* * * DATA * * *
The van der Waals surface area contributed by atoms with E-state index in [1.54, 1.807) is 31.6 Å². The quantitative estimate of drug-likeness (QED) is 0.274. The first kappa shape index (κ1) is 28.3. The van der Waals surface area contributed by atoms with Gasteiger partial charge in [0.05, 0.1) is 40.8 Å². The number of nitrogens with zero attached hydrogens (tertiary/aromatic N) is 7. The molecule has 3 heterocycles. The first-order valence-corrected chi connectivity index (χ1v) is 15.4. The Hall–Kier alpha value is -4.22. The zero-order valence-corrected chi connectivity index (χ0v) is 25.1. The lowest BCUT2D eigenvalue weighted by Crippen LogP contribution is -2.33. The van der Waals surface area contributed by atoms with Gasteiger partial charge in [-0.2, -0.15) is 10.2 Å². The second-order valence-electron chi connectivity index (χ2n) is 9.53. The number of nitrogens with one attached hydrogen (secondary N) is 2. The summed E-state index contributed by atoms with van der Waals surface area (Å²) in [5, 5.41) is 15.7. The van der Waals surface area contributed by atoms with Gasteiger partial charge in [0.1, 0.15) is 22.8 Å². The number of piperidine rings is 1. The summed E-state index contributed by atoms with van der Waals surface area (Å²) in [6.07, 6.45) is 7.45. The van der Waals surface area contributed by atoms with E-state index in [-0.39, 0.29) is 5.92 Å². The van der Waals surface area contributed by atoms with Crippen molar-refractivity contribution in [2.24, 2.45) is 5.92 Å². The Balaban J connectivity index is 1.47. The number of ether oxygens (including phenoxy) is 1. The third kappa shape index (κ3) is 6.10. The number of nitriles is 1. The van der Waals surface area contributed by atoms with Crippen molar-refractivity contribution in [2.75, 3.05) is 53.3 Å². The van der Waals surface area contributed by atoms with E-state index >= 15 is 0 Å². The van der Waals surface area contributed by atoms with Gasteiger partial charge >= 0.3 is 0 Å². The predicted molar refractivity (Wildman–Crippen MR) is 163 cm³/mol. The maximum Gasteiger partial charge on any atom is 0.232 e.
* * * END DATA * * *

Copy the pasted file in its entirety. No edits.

The van der Waals surface area contributed by atoms with E-state index in [1.54, 1.807) is 31.6 Å². The quantitative estimate of drug-likeness (QED) is 0.274. The first kappa shape index (κ1) is 28.3. The van der Waals surface area contributed by atoms with Gasteiger partial charge in [0.05, 0.1) is 40.8 Å². The number of nitrogens with zero attached hydrogens (tertiary/aromatic N) is 7. The molecule has 3 heterocycles. The first-order valence-corrected chi connectivity index (χ1v) is 15.4. The Hall–Kier alpha value is -4.22. The zero-order valence-corrected chi connectivity index (χ0v) is 25.1. The lowest BCUT2D eigenvalue weighted by Crippen LogP contribution is -2.33. The van der Waals surface area contributed by atoms with Gasteiger partial charge in [-0.2, -0.15) is 10.2 Å². The second-order valence-electron chi connectivity index (χ2n) is 9.53. The number of nitrogens with one attached hydrogen (secondary N) is 2. The summed E-state index contributed by atoms with van der Waals surface area (Å²) in [5, 5.41) is 15.7. The van der Waals surface area contributed by atoms with Gasteiger partial charge in [0.1, 0.15) is 22.8 Å². The number of piperidine rings is 1. The summed E-state index contributed by atoms with van der Waals surface area (Å²) in [6.07, 6.45) is 7.45. The van der Waals surface area contributed by atoms with E-state index in [-0.39, 0.29) is 5.92 Å². The van der Waals surface area contributed by atoms with Crippen molar-refractivity contribution in [2.24, 2.45) is 5.92 Å². The Balaban J connectivity index is 1.47. The number of ether oxygens (including phenoxy) is 1. The third kappa shape index (κ3) is 6.10. The number of nitriles is 1. The van der Waals surface area contributed by atoms with Crippen molar-refractivity contribution in [2.75, 3.05) is 53.3 Å². The van der Waals surface area contributed by atoms with E-state index >= 15 is 0 Å². The van der Waals surface area contributed by atoms with Gasteiger partial charge >= 0.3 is 0 Å². The predicted molar refractivity (Wildman–Crippen MR) is 163 cm³/mol. The maximum Gasteiger partial charge on any atom is 0.232 e.